20 January 2016, Writing Ideas – New Novel, part 929, Publishing, Protagonists, Example: The Second Mission
Announcement: Ancient Light is delayed due to the economy. You can read more about it at http://www.ancientlight.com. Ancient Light includes the second edition of Aegypt plus Sister of Light and Sister of Darkness. I’ll keep you updated.
Introduction: I wrote the novel Aksinya: Enchantment and the Daemon. This was my 21st novel and through this blog, I gave you the entire novel in installments that included commentary on the writing. In the commentary, in addition to other general information on writing, I explained, how the novel was constructed, the metaphors and symbols in it, the writing techniques and tricks I used, and the way I built the scenes. You can look back through this blog and read the entire novel beginning with http://www.pilotlion.blogspot.com/2010/10/new-novel-part-3-girl-and-demon.html.
I’m using this novel as an example of how I produce, market, and eventually (we hope) get a novel published. I’ll keep you informed along the way.
The four plus one basic rules I employ when writing:
1. Don’t confuse your readers.
2. Entertain your readers.
3. Ground your readers in the writing.
4. Don’t show (or tell) everything.
5. Immerse yourself in the world of your writing.
All novels have five discrete parts:
1. The initial scene (the beginning)
2. The rising action
3. The climax
4. The falling action
5. The dénouement
The theme statement of my 26th novel, working title, Shape, proposed title, Essie: Enchantment and the Aos Si, is this: Mrs. Lyons captures a shape-shifting girl in her pantry and rehabilitates her.
I just started writing my 27th novel, working title, Claire, potential title Sorcha: Enchantment and the Trainee. This might need some tweaking. The theme statement is something like this: Claire (Sorcha) Davis accepts Shiggy, the dangerous screw-up, into her Stela branch of the organization and rehabilitates her.
Here is the cover proposal for Essie: Enchantment and the Aos Si. Essie is my 26th novel.
The most important scene in any novel is the initial scene, but eventually, you have to move to the rising action. I started writing my 28th novel, working title Red Sonja.
I’m an advocate of using the/a scene input/output method to drive the rising action–in fact, to write any novel.
- Scene input (easy)
- Scene output (a little harder)
- Scene setting (basic stuff)
- Creativity (creative elements of the scene)
- Tension (development of creative elements to build excitement)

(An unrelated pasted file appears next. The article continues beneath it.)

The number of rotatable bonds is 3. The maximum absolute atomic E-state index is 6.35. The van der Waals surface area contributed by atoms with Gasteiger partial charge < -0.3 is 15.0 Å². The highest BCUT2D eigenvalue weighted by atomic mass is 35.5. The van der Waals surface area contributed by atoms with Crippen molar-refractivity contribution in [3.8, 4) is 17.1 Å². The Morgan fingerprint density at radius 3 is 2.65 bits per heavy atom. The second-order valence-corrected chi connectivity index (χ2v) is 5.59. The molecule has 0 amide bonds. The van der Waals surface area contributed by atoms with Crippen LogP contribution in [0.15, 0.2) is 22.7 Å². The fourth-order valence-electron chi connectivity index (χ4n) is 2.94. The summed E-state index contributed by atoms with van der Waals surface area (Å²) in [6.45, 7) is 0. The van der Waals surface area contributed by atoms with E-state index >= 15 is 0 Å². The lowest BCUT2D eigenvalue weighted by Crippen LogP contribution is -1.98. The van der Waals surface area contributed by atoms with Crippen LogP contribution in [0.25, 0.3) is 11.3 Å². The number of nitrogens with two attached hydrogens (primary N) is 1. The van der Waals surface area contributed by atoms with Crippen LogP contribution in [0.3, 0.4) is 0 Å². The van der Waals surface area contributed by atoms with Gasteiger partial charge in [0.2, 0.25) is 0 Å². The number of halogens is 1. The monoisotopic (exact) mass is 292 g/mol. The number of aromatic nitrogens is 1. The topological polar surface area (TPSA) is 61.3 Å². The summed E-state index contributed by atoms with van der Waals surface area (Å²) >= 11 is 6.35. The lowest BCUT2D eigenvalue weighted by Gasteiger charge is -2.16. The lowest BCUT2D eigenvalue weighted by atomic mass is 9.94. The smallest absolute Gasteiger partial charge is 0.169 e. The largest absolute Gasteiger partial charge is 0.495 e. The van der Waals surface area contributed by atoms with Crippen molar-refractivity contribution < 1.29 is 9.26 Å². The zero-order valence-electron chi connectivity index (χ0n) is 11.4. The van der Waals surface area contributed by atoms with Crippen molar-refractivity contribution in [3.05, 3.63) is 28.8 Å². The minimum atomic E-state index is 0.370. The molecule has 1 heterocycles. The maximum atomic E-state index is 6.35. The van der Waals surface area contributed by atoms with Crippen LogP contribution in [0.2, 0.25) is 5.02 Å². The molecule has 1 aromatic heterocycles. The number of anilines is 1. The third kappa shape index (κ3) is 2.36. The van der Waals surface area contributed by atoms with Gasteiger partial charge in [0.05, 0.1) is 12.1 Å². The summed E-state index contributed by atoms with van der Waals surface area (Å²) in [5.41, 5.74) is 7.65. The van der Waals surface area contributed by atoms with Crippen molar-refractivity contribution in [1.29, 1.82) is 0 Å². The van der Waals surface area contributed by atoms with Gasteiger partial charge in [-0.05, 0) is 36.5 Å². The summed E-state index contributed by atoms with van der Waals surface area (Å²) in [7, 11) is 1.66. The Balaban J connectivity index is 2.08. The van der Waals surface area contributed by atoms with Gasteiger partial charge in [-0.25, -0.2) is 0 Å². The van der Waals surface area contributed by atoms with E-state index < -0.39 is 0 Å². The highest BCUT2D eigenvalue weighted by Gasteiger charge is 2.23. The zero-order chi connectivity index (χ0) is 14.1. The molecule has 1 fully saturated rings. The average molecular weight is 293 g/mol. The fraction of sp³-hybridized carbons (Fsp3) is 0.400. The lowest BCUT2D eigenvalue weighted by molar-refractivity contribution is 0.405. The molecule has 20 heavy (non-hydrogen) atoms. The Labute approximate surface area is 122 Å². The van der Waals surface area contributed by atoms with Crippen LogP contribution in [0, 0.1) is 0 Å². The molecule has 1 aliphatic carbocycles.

- Release (climax of creative elements)
How to begin a novel. Number one thought, we need an entertaining idea. I usually encapsulate such an idea with a theme statement. Since I’m writing a new novel, we need a new theme statement. Here is an initial cut.
Red Sonja, a Soviet spy, infiltrates the X-plane programs at Edwards AFB as a test pilot’s administrative clerk, learns about freedom, and is redeemed.
These are the steps I use to write a novel:
- Design the initial scene
- Develop a theme statement (initial setting, protagonist, protagonist’s helper or antagonist, action statement)
- Research as required
- Develop the initial setting
- Develop the characters
- Identify the telic flaw (internal and external)
- Write the initial scene (identify the output: implied setting, implied characters, implied action movement)
- Write the next scene(s) to the climax (rising action)
- Write the climax scene
- Write the falling action scene(s)
- Write the dénouement scene
Would you like to write a novel that a publisher will consider? Would you like to write a novel that is published? How about one that sells?
The Second Mission is my first novel. It is partner published by Xulon. A partner published novel is one that must meet a degree of publishing criteria, but where the author shares in the cost of publication. I did this because it was recommended to me. My current publisher would have likely published this novel, so I do regret publishing the novel this way. On the other hand, the publishing process taught me something about the current publication business. I learned something valuable, and I have the published novel. Unfortunately, it isn’t available electronically.
The protagonist of The Second Mission is Alan Fisher a nuclear scientist from the White Sands range in New Mexico. He is accidentally whisked back into the second mission into time. The description of Anan Fisher is provided in pieces in the novel. I provide revelation throughout concerning who he is—not as much about what he looks like. I hadn’t learned what I do now about description. Here is where he first describes himself.
“That I do know. I’m Alan Fisher from the Los Alamos nuclear lab. I’m a research engineer there.” He almost immediately regretted having given her so much information.
Alan Fisher is a man out of time. He is not in opposition to his new time as he is trying to become part of it—or at least hide within it. He is not really a Romantic character nor a pathetic character. He would be considered a normal archetype. The plot of the novel revolves around him, but the revelation is more his understanding of the times he lives in than of himself. There is some revelation of the man, Alan Fisher, but Alan Fisher is more of a character who sees and reports conditions and events around him. This approach produced a really fun novel, but it isn’t the way I write most of my novels today. The Second Mission was the ninth novel I finished writing. I’m not certain we can learn much about the development of a powerful protagonist from Alan Fisher. He is a normal protagonist from an exploration novel. He is more a conduit for the reader to assimilate the times of ancient Greece. I’ll move on to Centurion next.
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